A fifth generation Californian, Greg Miller’s ancestors were dairy farmers in the mountainous gold and timber laden regions of the state, and they made their fortune by greasing the logging sluices in the days before the discovery of petroleum.
Forgotten stories of another time infuse Miller’s passion. The long forgotten ciphers of humans as they passed through a place looking to leave their mark on the world resonated strongly with him while he was still a child. “My grandmother would take me to these ghost towns when I was a kid,” says Miller. “The amazing found objects, the writing on the walls, the oddities, the Indians. As a young kid I always wanted to be the storyteller of my generation.”
Miller has retained his passion for storytelling as an adult, and the narratives he shares are not words on a page, but rather large-scale artworks featuring layers upon layers of cultural references from bygone eras. Like a peeling billboard alongside a desolate stretch of highway in the Iowa plains, his work is comprised of once vital messages now forgotten by time and distance.
History and memory both play a vital role in Miller’s artwork, which references a fading Americana nostalgia. His art is populated by iconic imagery of the ‘50s and ‘60s — vintage billboards promoting soda or cigarettes, advertising ephemera and glamorous women from the film noir era (sexy, tough, heroic). Because he’s a storyteller, there are words here too, such as “Life” or “Look,” taken from their namesake magazines, along with the occasional lone word, sentence fragment or found object. “It’s a broken up sentence,” he explains of his work. “The story is not complete in itself. It covers sex, politics, love, nature, and time. Each of those elements is in every painting but the story is abstract. I’ll make out these equations, then I try to fill those equation holes.” “There’s a mythology that drives my work,” he adds. “I think I’m telling the story of my generation, even if no one cares anymore.”
For Miller, the artistic vision came about in large part as a result of working around a serious stumbling block in his quest to be a storyteller — major dyslexia. After all, it’s hard to tell a tale if you can’t put your thoughts into words. So as a young student, Miller found ways to shift his focus in order to get the message out and pass his classes. “I had bad dyslexia, so I was always in the principal’s office,” he says. “It was always going to be art. I had to make something to give the teachers so I wouldn’t get an F. The Christmas poster, or a report on Mexico.”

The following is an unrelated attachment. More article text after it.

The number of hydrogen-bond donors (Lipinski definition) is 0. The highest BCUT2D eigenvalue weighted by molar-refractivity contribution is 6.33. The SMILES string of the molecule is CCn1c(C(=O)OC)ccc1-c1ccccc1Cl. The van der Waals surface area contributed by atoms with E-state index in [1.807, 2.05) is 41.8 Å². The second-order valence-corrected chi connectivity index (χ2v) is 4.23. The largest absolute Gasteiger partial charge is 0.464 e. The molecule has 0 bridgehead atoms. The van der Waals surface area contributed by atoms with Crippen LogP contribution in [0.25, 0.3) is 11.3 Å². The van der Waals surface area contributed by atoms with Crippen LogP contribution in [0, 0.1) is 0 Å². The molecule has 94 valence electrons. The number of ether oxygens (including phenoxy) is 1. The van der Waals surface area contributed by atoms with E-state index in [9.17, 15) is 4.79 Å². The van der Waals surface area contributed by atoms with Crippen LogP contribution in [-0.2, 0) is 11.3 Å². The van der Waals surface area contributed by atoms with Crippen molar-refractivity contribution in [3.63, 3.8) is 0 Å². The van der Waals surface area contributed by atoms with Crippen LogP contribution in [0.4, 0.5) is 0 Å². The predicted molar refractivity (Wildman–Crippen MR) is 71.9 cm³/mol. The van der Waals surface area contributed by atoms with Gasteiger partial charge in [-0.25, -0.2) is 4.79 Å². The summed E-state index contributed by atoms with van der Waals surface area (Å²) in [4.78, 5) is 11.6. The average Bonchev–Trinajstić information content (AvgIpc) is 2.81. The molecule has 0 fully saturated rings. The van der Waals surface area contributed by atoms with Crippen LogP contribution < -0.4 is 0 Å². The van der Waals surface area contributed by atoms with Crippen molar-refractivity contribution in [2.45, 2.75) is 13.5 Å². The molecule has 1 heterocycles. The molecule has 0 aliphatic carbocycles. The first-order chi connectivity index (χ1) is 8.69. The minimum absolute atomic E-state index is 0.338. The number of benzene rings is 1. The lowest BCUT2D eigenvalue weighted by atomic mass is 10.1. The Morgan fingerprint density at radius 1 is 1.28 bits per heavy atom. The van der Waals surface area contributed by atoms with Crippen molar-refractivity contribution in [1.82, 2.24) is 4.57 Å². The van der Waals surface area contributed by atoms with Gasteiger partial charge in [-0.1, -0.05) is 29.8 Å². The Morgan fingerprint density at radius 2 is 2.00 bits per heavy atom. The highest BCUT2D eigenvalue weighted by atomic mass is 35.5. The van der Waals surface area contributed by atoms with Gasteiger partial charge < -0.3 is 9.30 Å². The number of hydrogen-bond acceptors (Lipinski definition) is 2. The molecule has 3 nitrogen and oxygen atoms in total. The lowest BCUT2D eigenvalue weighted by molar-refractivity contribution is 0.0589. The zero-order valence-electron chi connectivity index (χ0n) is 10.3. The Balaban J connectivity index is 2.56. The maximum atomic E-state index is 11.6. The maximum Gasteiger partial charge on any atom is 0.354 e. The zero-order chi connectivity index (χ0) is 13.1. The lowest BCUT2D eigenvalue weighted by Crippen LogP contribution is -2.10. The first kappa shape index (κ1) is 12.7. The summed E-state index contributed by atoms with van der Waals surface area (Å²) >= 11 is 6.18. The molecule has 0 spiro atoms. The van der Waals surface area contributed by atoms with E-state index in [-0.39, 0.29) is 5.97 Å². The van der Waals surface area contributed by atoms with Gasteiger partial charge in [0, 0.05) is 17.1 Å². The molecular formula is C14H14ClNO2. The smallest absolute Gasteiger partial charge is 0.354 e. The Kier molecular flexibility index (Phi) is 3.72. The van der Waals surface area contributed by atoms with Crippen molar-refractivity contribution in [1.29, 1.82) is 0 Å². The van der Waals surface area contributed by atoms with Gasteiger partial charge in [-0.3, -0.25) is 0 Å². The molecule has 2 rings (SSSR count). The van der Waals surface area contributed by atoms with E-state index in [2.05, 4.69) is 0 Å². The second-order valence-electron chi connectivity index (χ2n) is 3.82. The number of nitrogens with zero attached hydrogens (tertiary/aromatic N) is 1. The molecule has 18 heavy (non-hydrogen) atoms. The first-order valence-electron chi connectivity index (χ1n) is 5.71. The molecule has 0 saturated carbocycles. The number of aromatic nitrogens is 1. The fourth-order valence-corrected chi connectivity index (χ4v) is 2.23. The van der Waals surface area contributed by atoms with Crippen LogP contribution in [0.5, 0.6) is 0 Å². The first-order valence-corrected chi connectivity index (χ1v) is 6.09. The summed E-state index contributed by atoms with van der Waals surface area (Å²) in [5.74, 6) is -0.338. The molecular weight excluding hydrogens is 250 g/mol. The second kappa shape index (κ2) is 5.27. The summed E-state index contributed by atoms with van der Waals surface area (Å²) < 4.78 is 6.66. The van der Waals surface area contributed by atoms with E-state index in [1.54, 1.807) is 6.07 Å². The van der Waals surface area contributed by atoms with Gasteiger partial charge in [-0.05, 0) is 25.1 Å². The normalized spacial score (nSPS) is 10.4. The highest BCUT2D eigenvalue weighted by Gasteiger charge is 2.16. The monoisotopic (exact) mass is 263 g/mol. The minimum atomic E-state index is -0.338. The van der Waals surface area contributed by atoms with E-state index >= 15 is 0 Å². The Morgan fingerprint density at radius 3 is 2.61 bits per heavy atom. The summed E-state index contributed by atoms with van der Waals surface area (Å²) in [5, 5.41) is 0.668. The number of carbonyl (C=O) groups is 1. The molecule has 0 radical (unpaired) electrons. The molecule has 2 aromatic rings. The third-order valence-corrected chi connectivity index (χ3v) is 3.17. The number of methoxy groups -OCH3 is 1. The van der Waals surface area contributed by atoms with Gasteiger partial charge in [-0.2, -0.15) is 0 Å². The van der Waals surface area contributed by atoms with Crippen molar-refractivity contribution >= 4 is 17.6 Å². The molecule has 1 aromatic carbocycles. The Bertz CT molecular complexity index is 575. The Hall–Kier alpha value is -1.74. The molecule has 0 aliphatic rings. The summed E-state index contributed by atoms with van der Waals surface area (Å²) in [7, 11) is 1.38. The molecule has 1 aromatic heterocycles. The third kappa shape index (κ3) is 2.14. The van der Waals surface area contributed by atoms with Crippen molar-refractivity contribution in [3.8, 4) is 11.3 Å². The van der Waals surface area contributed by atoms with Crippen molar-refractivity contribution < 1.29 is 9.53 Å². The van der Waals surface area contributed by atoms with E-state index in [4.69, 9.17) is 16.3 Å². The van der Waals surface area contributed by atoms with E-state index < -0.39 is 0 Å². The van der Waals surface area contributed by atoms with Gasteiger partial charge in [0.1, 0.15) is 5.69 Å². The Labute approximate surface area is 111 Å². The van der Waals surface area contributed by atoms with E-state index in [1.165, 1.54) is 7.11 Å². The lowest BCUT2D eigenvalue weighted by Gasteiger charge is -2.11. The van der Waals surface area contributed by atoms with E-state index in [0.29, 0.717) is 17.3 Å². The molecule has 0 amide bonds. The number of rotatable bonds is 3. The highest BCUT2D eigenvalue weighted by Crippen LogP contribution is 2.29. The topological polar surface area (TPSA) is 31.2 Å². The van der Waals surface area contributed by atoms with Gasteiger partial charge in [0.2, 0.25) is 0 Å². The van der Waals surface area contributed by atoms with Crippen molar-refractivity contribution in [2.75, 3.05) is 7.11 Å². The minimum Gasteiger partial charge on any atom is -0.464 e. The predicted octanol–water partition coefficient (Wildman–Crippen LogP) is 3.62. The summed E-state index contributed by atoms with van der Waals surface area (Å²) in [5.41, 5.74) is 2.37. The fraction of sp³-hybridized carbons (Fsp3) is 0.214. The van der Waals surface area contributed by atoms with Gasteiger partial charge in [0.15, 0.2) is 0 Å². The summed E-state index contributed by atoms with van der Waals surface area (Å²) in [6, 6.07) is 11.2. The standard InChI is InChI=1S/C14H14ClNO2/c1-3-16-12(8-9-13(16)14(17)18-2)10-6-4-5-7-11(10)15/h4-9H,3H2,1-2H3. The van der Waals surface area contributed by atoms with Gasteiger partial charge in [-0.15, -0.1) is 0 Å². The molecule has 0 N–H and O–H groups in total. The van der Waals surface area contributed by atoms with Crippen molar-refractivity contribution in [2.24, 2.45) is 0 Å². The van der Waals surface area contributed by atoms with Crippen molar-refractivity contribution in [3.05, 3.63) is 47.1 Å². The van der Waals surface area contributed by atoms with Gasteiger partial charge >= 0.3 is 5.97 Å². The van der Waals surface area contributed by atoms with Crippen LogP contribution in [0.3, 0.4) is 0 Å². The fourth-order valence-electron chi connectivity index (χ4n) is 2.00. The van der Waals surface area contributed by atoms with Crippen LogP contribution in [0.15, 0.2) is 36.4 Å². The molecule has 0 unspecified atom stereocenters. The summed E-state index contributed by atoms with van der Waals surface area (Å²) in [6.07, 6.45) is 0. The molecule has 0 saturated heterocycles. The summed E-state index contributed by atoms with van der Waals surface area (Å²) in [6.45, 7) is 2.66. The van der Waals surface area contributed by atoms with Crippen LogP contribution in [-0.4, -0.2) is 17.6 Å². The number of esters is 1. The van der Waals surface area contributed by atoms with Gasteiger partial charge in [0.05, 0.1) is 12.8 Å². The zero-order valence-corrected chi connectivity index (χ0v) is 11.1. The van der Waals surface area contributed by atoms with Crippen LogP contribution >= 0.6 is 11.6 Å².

Passions are like that. They inform your way of being to the point that they’ll find a way to come back in a different form if something gets in their way. “Everything in my life in terms of being a person with passion has lined up in my favor,” he adds. “I can’t have a normal job. But I can make this thing, and maybe you’ll hang it on your wall.”
Miller has also found a way to merge his artistic ability with another passion — surfing. While looking to buy a house in East Hampton, Miller formed a friendship with his real estate agent, John Healey, also an avid surfer. Together, the two opened Surfari Crossroads, a Sag Harbor gallery featuring art by Miller that relates to their mutual passion for catching waves.
This art form dates back to Miller’s time living in Venice Beach where he would scout neighborhood alleys in search of old surfboards he could transform with collage and paint into works of art. He would then donate the boards for charity art auctions to benefit good causes. “For 30 years I’ve done this. Now they’re popular,” he says of his surfboard art. “We opened in Sag Harbor and have boards collected from around the country. We paint them and resin them and sell them as their own entity. It’s kind of cool.”
Never one to miss the opportunity to be a storyteller, the gallery’s name is actually a clever play on the spelling of Miller’s dairy farming ancestor, Sophary Euer. Another forgotten tale transformed and revisited for a different coast in a different time. “The passion for me has always been to tell this great story,” says Miller.
So ultimately what is the story of Greg Miller’s generation?
“I’m still going through it. It changes all the time.”